3. Television wastes money. I once heard someone say that the average American will spend over $500 on the television in one year. That includes paying for cable, purchasing DVDs and video games, and similar media. There’s nothing wrong with spending an evening with the family watching a film or periodically playing a video game with a son or daughter; there is something extremely wrong, however, with letting those activities monopolize quality time with the family and our finances. Think about how that money could be better spent—on the work of the Lord, toward a family outing, for a savings plan, etc.

4. Television dulls relationships within the family. According to the American Family Research Council, the average parent spends less than 39 minutes a day? in meaningful conversation with his children. What are your children’s dreams, ambitions, goals, etc.? What are their fears or insecurities? What do they want to be when they grow up? What books of the Bible are they reading right now? What have they been praying about lately? Talk with them, and let them talk with you. It’s easier for both to do this when the television is turned off.

5. Television affects the attention span. Consider the camera angles of the average television program. How many seconds is it before the angle changes? Consider the timeline of the program. Most programs jump from morning to noon to evening in a matter of minutes. Consider commercials. How long are these commercials, and what methods are employed to keep your attention? Now, think of a classroom setting or even a Sunday morning service. Is it any wonder that young people and adults alike find it difficult to pay attention or stay awake when they should be paying attention?

6. Television creates a false sense of reality. Some people are living in a world of fantasy. They want to be like the men or women they see on the television or live the same kind of lifestyle. What good can come of that? “He that loveth silver shall not be satisfied with silver; nor he that loveth abundance with increase: this is also vanity. When goods increase, they are increased that eat them: and what good is there to the owners thereof, saving the beholding of them with their eyes?”(Ecclesiastes 5:10-11)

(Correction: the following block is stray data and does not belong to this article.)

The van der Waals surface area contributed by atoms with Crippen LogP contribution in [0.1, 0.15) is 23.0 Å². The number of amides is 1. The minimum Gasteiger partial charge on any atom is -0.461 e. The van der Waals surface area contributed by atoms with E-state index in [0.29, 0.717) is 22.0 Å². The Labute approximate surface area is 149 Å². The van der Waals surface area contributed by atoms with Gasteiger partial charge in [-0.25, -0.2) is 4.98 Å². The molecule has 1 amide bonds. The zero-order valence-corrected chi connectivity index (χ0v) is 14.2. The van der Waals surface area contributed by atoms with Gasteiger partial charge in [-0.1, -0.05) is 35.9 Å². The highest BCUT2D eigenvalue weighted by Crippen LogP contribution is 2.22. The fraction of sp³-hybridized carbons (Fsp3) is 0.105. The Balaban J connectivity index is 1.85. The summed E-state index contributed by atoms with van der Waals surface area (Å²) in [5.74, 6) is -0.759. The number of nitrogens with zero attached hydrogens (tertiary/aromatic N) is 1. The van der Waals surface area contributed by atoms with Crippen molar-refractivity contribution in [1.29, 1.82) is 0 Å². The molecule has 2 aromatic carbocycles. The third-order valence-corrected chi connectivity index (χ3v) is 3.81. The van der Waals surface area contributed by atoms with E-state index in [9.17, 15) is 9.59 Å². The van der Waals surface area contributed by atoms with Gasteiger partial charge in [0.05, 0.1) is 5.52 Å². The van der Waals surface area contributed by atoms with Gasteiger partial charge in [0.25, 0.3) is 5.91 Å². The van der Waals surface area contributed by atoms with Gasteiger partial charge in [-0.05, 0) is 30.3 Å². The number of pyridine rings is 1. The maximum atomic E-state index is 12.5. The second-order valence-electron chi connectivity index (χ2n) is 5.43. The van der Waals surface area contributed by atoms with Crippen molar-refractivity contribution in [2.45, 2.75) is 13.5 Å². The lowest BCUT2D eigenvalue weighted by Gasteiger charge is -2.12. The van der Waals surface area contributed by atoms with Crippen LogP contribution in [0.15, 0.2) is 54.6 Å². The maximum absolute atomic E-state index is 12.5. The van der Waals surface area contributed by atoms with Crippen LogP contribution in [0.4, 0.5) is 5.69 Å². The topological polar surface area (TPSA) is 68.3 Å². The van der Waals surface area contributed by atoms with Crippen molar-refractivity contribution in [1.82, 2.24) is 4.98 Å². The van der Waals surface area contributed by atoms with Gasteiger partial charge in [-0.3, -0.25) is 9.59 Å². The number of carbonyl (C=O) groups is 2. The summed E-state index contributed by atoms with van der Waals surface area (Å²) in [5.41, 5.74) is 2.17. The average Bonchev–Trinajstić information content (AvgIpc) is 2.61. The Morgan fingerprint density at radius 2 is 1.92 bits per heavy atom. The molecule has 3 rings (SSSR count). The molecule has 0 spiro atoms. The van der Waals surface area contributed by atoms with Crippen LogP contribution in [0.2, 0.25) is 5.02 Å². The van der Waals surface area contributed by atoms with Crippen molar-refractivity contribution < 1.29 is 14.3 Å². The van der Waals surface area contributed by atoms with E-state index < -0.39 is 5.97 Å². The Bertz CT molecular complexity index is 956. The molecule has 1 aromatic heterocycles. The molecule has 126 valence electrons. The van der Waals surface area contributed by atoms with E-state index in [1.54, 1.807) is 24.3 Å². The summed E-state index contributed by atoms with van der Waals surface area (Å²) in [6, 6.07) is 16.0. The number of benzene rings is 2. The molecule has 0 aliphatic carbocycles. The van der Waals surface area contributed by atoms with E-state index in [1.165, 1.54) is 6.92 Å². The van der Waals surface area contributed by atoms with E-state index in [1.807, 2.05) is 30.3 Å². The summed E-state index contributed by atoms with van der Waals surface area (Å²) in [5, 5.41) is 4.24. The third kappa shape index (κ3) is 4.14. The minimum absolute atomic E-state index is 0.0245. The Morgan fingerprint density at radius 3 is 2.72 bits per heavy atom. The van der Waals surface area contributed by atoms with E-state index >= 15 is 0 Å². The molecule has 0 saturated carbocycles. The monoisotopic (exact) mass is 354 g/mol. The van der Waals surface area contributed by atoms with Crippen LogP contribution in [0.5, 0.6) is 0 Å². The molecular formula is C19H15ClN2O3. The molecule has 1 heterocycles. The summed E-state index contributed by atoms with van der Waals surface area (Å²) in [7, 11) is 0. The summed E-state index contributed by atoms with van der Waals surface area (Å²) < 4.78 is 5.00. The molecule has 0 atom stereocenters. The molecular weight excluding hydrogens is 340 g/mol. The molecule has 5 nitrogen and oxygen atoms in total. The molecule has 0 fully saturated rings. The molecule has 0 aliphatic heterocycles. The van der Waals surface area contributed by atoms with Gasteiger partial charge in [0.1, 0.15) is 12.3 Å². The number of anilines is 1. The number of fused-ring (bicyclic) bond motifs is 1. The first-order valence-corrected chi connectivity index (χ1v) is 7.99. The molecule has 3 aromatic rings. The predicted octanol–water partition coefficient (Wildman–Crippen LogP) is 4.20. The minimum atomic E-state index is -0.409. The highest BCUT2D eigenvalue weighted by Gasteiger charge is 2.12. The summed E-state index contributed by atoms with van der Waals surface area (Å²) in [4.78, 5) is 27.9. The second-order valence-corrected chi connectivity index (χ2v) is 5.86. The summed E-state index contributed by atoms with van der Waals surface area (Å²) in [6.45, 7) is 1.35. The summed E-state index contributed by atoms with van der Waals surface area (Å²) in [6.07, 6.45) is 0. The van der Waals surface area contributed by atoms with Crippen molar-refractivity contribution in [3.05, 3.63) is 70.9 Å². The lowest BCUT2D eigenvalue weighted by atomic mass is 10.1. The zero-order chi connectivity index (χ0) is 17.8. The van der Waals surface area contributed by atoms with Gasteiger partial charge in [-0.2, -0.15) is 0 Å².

7. Television glamorizes godless heroes. Children’s heroes should not be in the Hollywood crowd or solely in the professional sports arenas. Their heroes should be their parents, their pastors, their youth pastors, and others who characterize godliness and Christian living.

Like any other invention of modern man, the problem is not in the actual invention—the problem lies with how we use it. And if a parent decides to have a television in his home, then guidelines should be set. Here are just a few that may be a help to some:

1. Make the Lord preeminent in your home. Perhaps you could institute the rule that the television cannot be turned on until everyone in the house has read his Bible and prayed that day. “And that from a child thou hast known the holy scriptures, which are able to make thee wise unto salvation through faith which is in Christ Jesus.” (II Timothy 3:15)

2. Limit the number of hours spent watching television per day or week.

3. Keep the television out of a child’s room. I heard someone once say that 44% of children watch something different when they’re alone than with their parents, meaning that when parents leave the room, a different program is watched.

4. Set up guidelines of what can and cannot be watched. “I will set no wicked thing before mine eyes: I hate the work of them that turn aside; it shall not cleave to me.” (Psalm 101:3)

5. Set an example. Children are observant, and they can recognize when their parents are following different standards that they themselves have set for the family.

Is it wrong, then, to own a television? No. Should you own one or remove the one from your house that you presently own? That’s for you to decide. You can be a godly Christian and own a TV, and you can be a godly Christian and not own a TV. This article is not meant to dictate anybody’s actions but to prompt thinking about bringing a television into the Christian home.

About the Author

Tim Trieber is the Youth Pastor at North Valley Baptist Church. Each week, he works with hundreds of teenagers.